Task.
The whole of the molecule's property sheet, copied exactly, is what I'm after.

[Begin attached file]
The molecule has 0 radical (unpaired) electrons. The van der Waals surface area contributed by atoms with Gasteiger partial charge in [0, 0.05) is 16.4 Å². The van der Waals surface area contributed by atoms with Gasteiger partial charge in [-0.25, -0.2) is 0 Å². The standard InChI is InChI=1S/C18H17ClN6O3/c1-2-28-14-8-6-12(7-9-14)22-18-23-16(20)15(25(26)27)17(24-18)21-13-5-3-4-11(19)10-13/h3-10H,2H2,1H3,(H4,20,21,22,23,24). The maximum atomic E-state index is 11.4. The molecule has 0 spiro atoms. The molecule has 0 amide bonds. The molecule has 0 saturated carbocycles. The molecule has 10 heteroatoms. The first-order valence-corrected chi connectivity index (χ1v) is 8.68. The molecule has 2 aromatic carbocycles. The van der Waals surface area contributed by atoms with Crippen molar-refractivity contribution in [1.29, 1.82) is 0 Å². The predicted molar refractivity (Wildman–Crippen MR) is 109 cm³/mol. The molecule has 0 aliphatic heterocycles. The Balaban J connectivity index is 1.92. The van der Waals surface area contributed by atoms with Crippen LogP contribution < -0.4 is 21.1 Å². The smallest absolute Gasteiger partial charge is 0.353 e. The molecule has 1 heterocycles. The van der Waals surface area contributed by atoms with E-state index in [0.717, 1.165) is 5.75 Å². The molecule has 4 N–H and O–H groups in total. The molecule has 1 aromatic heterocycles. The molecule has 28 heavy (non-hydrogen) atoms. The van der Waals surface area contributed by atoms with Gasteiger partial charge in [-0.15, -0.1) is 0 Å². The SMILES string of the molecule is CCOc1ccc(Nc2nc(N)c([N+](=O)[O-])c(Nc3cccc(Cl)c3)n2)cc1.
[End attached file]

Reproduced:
The molecule has 0 radical (unpaired) electrons. The van der Waals surface area contributed by atoms with Gasteiger partial charge in [0, 0.05) is 16.4 Å². The van der Waals surface area contributed by atoms with Gasteiger partial charge in [-0.25, -0.2) is 0 Å². The standard InChI is InChI=1S/C18H17ClN6O3/c1-2-28-14-8-6-12(7-9-14)22-18-23-16(20)15(25(26)27)17(24-18)21-13-5-3-4-11(19)10-13/h3-10H,2H2,1H3,(H4,20,21,22,23,24). The maximum atomic E-state index is 11.4. The molecule has 0 spiro atoms. The molecule has 0 amide bonds. The molecule has 0 saturated carbocycles. The molecule has 10 heteroatoms. The first-order valence-corrected chi connectivity index (χ1v) is 8.68. The molecule has 2 aromatic carbocycles. The van der Waals surface area contributed by atoms with Crippen molar-refractivity contribution in [1.29, 1.82) is 0 Å². The predicted molar refractivity (Wildman–Crippen MR) is 109 cm³/mol. The molecule has 0 aliphatic heterocycles. The Balaban J connectivity index is 1.92. The van der Waals surface area contributed by atoms with Crippen LogP contribution < -0.4 is 21.1 Å². The smallest absolute Gasteiger partial charge is 0.353 e. The molecule has 1 heterocycles. The van der Waals surface area contributed by atoms with E-state index in [0.717, 1.165) is 5.75 Å². The molecule has 4 N–H and O–H groups in total. The molecule has 1 aromatic heterocycles. The molecule has 28 heavy (non-hydrogen) atoms. The van der Waals surface area contributed by atoms with Gasteiger partial charge in [-0.15, -0.1) is 0 Å². The SMILES string of the molecule is CCOc1ccc(Nc2nc(N)c([N+](=O)[O-])c(Nc3cccc(Cl)c3)n2)cc1.